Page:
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Some Questions About 18650 Cells and Designing A Battery

NinjaKitten

100 µW
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Jun 20, 2023
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Hey all, new to the forum and had some quetions.

I'm planning on making a 12V battery from used cells so I can power some LED light strips. Getting ready for hurricane season. But during my research for everything I had some questions and confusion that popped up and I haven't been able to find a reliable answer for some stuff. So I figured I'd ask about it all here. 👍

Balancing Salvaged Cells Before Building The Pack, and Selecting Cells To Use

  • Balancing Cells Correctly – Do I just hook them up to a charger, make sure they don’t get too hot, and match the ones that all charge up to 4.2 volts?
  • Checking Capacity – Do I just use a cell charger to charge, discharge, then charge them again to get the reading of the mah capacity? How CLOSE would I match usable cells together? Would 2000mah and 2050mah (50 mah difference) be acceptable?
  • Cycle Count – How would you know that you can use a Cell without knowing its cycle count? Is that where the rated vs actual capacity comes into play? Would you recommend only using cells that are at least 85% of their rated capacity only? OR is there a better general idea I should go by.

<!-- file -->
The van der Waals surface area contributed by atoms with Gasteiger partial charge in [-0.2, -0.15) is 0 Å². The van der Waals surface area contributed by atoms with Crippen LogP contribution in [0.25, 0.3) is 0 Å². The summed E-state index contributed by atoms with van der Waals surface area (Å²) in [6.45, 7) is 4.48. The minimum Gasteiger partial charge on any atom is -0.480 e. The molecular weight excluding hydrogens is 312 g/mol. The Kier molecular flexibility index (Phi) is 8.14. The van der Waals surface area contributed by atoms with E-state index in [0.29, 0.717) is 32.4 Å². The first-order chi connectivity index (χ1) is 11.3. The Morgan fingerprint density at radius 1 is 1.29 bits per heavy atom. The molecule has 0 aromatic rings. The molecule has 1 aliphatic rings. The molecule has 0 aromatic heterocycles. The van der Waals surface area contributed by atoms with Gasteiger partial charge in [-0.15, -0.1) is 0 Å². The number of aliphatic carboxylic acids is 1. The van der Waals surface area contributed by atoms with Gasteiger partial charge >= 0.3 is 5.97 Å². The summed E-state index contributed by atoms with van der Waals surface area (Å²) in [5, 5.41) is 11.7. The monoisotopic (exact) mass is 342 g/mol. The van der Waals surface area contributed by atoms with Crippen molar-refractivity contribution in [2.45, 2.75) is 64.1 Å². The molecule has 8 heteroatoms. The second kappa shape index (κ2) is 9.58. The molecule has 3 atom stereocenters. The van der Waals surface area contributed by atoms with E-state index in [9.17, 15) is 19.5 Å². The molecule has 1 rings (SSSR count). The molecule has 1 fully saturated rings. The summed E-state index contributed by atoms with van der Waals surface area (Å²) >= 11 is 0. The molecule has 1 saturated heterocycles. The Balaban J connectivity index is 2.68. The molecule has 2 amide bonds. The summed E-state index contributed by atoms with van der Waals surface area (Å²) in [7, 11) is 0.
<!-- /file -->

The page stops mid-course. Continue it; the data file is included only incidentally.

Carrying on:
• Mixing Different Sourced Batteries – Generally I know you should only match batteries with the same brand/model in a battery pack. But what if the specs of the 2 different batteries are same, just different brands? Would you recommend using used laptop batteries mixed in with old power tool batteries? Or keep it strictly the same brand/model no matter what?
  • Self Discharging – After the cells are charged, how long do you let them sit before checking voltage again to make sure they aren’t self discharging? And is this necessary for low drain applications (battery for 12v light strip – lower amps) instead of high drain applications (ebike – higher amps)?
  • Internal Resistance – How would you check this accurately? I know there are tools you can by to do so, but I’ve read that Internal resistance can change depending on the state of charge, full, half way, empty. Also can be different from the make, type of cell, etc. Is it generally speaking good enough to charge the battery to full 4.2v then check it? And when checking it, what’s a good general number for used cells? Anything under 50? Of course a good number to look for would depend on the application I’m assuming. Higher drain cells would be lower from my understanding, and low drain cells would be generally a bit higher.

  • To summarize, so I can have a general idea of what to go by, does this seem like the necessary matching criteria to pair cells with?
    • Voltage must be at 4.2v when full, should not get too hot when checking capacity
    • Voltage should stay the same with very little movement if any after sitting for a few days to a week.
    • Capacity mah rating needs to be within a 50mah difference between cells
    • Internal resistance of each cell, (depending on application) should be no more than ~50 +/- mOhm
    • Batteries should be match with the same brand/model to avoid major differences